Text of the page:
4. BluesCat says:

    My daily commute is the only time I have all to myself.

    The rest of the day is filled with fussy, noisy granddaughters screaming for attention, fussier, noisier coworkers screaming even louder for attention, etc.

    The solitude of the bike ride is what gives me the strength to endure it all.

    I have an old Garmin GPS that I use when I’m scouting a different route (keeps me from winding up on dead end roads), but I don”t religiously keep a record of of my mileage, time, average speed, etc. I used to use my bike computer to do that, but as I’ve said before I’m a championship level sloth and I don’t even take the bike computer out of sleep mode much anymore.

  5. Prashant says:

    Your statements are a great use case for

    One difficulty in commuting with others is how hard it is to corral the group. So if you took the same route at the same time, you could set up a recurring ride and get an email notifying you when someone RSVPs to come with. Takes a lot of the pain away.

    The other major point is not knowing who’s going with you. If they are going to be too slow or too fast. When both parties can see each other’s skill levels and previous trips, it helps to find the right match.

    Of course if you prefer the solitude that riding alone brings, you’ve read too far:).

  6. Joel says:

    I do not have anything against social riding but I tend to gravitate towards BluesCat and enjoy the quiet “mind” time. My mind is busy with traffic and bicycle conditions but for most of the ride, I can let it go on automatic cruise control.

    The other difficulty would be trying to locate fellow riders at the same time who travel at the same speed.

    The speed varies for so many reasons. My cargo weight, wind, how many days in a row I have used the bike, and my physical activity at work during the day. Some days I feel like pushing the envelope and some days I just want to gently tool along and savor the ride.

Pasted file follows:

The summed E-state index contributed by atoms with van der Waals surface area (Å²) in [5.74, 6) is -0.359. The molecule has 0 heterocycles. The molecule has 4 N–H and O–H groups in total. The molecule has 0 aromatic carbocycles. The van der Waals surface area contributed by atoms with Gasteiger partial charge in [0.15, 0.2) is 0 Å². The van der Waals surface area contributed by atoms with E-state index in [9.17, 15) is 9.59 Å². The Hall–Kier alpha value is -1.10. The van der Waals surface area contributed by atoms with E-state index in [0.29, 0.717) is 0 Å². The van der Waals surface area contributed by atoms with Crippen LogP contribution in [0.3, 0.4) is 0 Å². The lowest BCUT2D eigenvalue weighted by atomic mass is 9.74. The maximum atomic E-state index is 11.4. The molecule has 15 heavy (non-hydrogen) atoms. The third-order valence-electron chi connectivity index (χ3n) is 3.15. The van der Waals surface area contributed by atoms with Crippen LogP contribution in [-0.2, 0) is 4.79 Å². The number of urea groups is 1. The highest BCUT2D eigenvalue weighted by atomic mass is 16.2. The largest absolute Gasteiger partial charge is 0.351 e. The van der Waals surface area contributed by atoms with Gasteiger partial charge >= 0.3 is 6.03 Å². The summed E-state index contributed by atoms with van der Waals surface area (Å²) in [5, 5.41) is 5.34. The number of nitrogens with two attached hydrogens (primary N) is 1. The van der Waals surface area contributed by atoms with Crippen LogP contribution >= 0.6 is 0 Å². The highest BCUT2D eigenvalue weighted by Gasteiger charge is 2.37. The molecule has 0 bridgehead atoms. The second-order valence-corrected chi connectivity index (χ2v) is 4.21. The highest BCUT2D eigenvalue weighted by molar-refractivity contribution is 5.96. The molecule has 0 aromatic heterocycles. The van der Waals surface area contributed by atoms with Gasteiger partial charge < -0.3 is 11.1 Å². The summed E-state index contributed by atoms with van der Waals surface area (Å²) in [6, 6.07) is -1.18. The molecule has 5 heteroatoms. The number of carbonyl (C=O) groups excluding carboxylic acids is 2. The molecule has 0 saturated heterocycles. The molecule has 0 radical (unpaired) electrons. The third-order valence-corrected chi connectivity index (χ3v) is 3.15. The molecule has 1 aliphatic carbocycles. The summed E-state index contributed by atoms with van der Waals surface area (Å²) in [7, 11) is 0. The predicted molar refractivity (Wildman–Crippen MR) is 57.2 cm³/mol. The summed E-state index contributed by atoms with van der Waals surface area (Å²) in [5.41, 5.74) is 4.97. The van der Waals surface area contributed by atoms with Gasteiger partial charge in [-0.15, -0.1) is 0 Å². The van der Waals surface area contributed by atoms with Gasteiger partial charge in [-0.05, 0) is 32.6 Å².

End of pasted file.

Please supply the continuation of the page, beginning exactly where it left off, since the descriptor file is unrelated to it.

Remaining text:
The fact that my bicycle seats one makes me feel better about using it alone because unlike a car, I am not wasting three other empty seats as I commute.

    If I had a tandem, I would be offering rides to hitch-hikers to fill the second seat and share the load. One seat, it’s all mine.

    Nineteen months into my all year multi-mode commute and I dread going back into my car for work. I have logged an average of 300 commuter miles per month and 200 miles per month of “other” riding. The other includes Saturdays and Sundays when I take my 1984 Schwinn on some longer rides in the morning (about 90 minutes each day). After using my indestructible, heavy, tank-like commuter bike during the week, the road bike rides like a sports car (only 26 lbs compared to bike, rackpack and gear of 60 lbs for my commuter). I have lost and kept off fourteen pounds. I continue to slowly shrink my waistline while keeping the same weight. During my daily activities, I cannot remember the last time I felt like I was breathing hard.

    There was a book titled, “The Loneliness of the Long Distance Runner.” If I would write a book, it would be titled, “The Contented Bicycle Commuter.”

    I check the site often and enjoy knowing that there are many people who feel the same.

  7. Audrey says:

    I am an introvert and I commute alone. My commute is only 3 miles, and I live in a small town. I’ll commute with my husband on the rare day that he is not bringing the kids to school. I would be glad to be a commuting mentor, to ride with a newbie commuter, but I would see that as a temporary thing. Maybe on a longer commute or in a bigger town I could see using a bike social network. I use Ride with GPS for the ride planning capacity for fun rides — not alone, but on a tandem recumbent. The two of us ride “alone,” because tandem recumbents don’t play nice with others, especially on our hills.

  8. listenermark says:

    Long solo rides provide a internal space that allows me to concentrate on a single idea/problem/solution with an intensity that I rarely achieve off the bike. It’s meditation with endorphins.

  9. Bill says:

    There is nothing nicer then a long, solo bike ride on a cool, spring morning.

    It is a great time to think and plan, or just to kick back and let the world flow on by.

    I have serious reservations about a gadget that contacts all my friends everytime I have a little spill on my bike.

    If you happen to be a sloppy rider then that could end up worrying all your fiends needlessly on an almost daily basis!

    What happened to the nearest person who is around just asking you if you are ok?